Burma

Volunteers Say Nearly 100,000 People Displaced by Fighting in Myanmar’s Rakhine State

By Htet Naing Zaw 20 November 2019

NAYPYITAW—As many as 100,000 local people have been displaced by clashes between the Myanmar military and the Arakan Army (AA) in northern Rakhine State since November last year, according to estimates by volunteers providing humanitarian assistance to displaced people.

Clashes are ongoing across northern Rakhine and fighting has recently intensified in Minbya, Myebon, Mrauk-U and Kyauktaw townships, according to aid volunteers based in the state capital of Sittwe.

“There are thousands of displaced persons in Rathedaung alone. I heard that six or seven villages have fled recently. As many displaced persons have arrived in urban areas of Rathedaung, it is difficult to even accommodate them,” said Daw Khin Saw Wai, a lawmaker with the Arakan National Party representing Rathedaung Township.

“There were artillery strikes by the navy and helicopters also came. I don’t know if those helicopters fired shots but local people were frightened and fled. They also fled from fighting [on the ground]. Many of them have gone into sheer panic and they dare not go back to their homes,” said Daw Khin Saw Wai.

As the war zone has expanded in northern Rakhine, the number of civilians impacted by the fighting has also risen.

According to military spokesperson Brigadier General Zaw Min Tun, a fierce clash took place in Myebon on Monday and the fighting lasted for nearly five hours.

“We suffered injuries in the clash,” he told The Irrawaddy. He added that a clash also occurred near the village of Kyauktan in Rathedaung Township in which the Tatmadaw, as the military is known, seized weapons and ammunition from the AA.

“On Sunday, [the AA] carried out artillery attacks on battalion headquarters in Rathedaung, from Nga Tauk To Village in the northeast. It took place at around 11:45 p.m. There were no injuries,” he said.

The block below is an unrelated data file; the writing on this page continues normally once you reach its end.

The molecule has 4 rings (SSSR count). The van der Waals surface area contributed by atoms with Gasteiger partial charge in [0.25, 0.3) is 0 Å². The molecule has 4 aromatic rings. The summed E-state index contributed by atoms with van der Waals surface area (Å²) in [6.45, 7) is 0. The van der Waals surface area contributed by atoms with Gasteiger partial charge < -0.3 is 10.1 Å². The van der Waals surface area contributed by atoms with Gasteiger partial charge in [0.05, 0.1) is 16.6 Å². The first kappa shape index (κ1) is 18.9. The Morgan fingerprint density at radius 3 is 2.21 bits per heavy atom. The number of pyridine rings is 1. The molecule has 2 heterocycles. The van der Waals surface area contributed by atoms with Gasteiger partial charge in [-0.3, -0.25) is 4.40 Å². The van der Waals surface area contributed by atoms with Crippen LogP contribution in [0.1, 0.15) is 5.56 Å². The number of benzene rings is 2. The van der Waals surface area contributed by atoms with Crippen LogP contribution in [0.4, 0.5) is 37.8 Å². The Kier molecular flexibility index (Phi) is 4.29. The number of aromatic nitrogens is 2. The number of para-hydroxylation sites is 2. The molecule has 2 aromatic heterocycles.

In a statement on Nov. 16, the AA said the fighting will continue to escalate in northern Rakhine because the Myanmar military has supplied its forces with additional weapons and ammunition.

According to U Tun Tha Sein, a lawmaker representing Mrauk-U Township in the Rakhine State parliament, 80 civilians died and 120 more were injured in clashes in northern Rakhine from November 2018 until mid-June of this year, but the latest figures are still unknown.

Despite the fact that the government, the military and the AA have held negotiations regarding bilateral ceasefire agreements, clashes have only intensified in northern Rakhine State.

The AA was formed by some 20 ethnic Rakhine youth in Kachin State’s Laiza in April 2009. Observers now estimate that the armed group has around 10,000 members. In 2015, the armed group stated publicly that its mission is to fulfill a dream of returning to its homeland, Rakhine State. It started to build a base in Paletwa in Chin State, on the Myanmar-India border, before expanding its presence in northern Rakhine.

Translated from Burmese by Thet Ko Ko

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